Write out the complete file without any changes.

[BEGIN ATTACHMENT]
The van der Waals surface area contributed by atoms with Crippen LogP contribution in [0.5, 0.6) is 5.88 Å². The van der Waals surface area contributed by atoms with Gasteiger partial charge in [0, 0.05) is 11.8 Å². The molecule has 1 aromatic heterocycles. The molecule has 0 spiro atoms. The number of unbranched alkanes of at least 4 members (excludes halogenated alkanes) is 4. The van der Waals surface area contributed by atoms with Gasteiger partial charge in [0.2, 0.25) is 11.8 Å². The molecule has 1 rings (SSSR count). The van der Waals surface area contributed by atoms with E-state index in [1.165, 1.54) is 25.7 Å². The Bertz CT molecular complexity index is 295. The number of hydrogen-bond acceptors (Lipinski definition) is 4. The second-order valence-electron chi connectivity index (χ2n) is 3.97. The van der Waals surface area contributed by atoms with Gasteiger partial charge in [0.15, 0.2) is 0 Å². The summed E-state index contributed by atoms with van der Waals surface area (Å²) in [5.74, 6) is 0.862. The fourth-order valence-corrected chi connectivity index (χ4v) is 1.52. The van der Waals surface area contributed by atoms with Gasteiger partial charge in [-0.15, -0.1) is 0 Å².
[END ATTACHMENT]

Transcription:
The van der Waals surface area contributed by atoms with Crippen LogP contribution in [0.5, 0.6) is 5.88 Å². The van der Waals surface area contributed by atoms with Gasteiger partial charge in [0, 0.05) is 11.8 Å². The molecule has 1 aromatic heterocycles. The molecule has 0 spiro atoms. The number of unbranched alkanes of at least 4 members (excludes halogenated alkanes) is 4. The van der Waals surface area contributed by atoms with Gasteiger partial charge in [0.2, 0.25) is 11.8 Å². The molecule has 1 rings (SSSR count). The van der Waals surface area contributed by atoms with E-state index in [1.165, 1.54) is 25.7 Å². The Bertz CT molecular complexity index is 295. The number of hydrogen-bond acceptors (Lipinski definition) is 4. The second-order valence-electron chi connectivity index (χ2n) is 3.97. The van der Waals surface area contributed by atoms with Gasteiger partial charge in [0.15, 0.2) is 0 Å². The summed E-state index contributed by atoms with van der Waals surface area (Å²) in [5.74, 6) is 0.862. The fourth-order valence-corrected chi connectivity index (χ4v) is 1.52. The van der Waals surface area contributed by atoms with Gasteiger partial charge in [-0.15, -0.1) is 0 Å².